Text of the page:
Which reminds me of an older and wiser Odysseus repeatedly reconstructing and renarrating his adventures after a series of traumatic triumphs and blunders. That’s an ancient myth; this is a recent modern novella. It seems we’re both radically alienated from our idea of humanity, and at the same time, had always been continuous with it.


message 9: by MJD (new)

MJD | 331 comments Lia wrote: "Sorry MJD, I’m a horrible conversationist, I posted a reply about my brother and Heart of Darkness, but then got embarrassed and deleted it.

I didn’t actually like Heart of Darkness at first, but ..."


I completely understand you saying that this book is your "literary Rome." I have a similar view of the works of Albert Camus and Fyodor Dostoyevsky; who not only created a real lasting love for literature within me, but also act as a lens which I tend to view other literary works (case in point, as I am reading the KJV Bible at this time I keep on finding themes that I encountered through Camus).


message 10: by MJD (new)

MJD | 331 comments Lia wrote: "My (elder) brother had to read this for Eng. 12 and moaned incessantly about it, by the time I was made to read it in the 12th grade, I knew I was required to hate it before I start.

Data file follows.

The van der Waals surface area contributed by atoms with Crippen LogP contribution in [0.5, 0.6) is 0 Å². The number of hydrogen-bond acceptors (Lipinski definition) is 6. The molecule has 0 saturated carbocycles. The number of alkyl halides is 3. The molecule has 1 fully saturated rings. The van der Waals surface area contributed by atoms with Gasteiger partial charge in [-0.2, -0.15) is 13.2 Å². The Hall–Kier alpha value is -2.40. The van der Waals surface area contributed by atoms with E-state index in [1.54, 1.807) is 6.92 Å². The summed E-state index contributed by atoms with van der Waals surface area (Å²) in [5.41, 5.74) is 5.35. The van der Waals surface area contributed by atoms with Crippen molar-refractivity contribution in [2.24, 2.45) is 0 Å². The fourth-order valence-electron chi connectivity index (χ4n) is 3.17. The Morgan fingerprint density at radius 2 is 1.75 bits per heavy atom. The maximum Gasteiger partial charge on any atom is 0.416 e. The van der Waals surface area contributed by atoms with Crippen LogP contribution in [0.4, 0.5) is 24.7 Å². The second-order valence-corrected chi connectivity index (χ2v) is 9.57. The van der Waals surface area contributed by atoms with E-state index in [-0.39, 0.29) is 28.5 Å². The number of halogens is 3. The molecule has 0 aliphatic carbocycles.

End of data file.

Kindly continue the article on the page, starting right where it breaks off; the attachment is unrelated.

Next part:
Except it tur..."


Since you said that you have debated and defended this book I was curious if you could share some points that you have come across from people that did not like the book.


message 11: by Lia (new)

Lia I think the most common accusation I've personally encountered is that it's difficult, confusing, or boring (because it's a school text and I know many students who would rather be doing something else...)

More "learned" readers tend to object to the apparent racism, Achebe's scathing critique is cited often enough (to the point where it's now like a meme, many people who haven't read Conrad OR Achebe seem to feel justified in dismissing the text based on a vague awareness of Achebe's complaint.)

Another common objection is Conrad's misogyny (?) or at least, absence of strong female characters in all his texts (but I haven't read all his books.)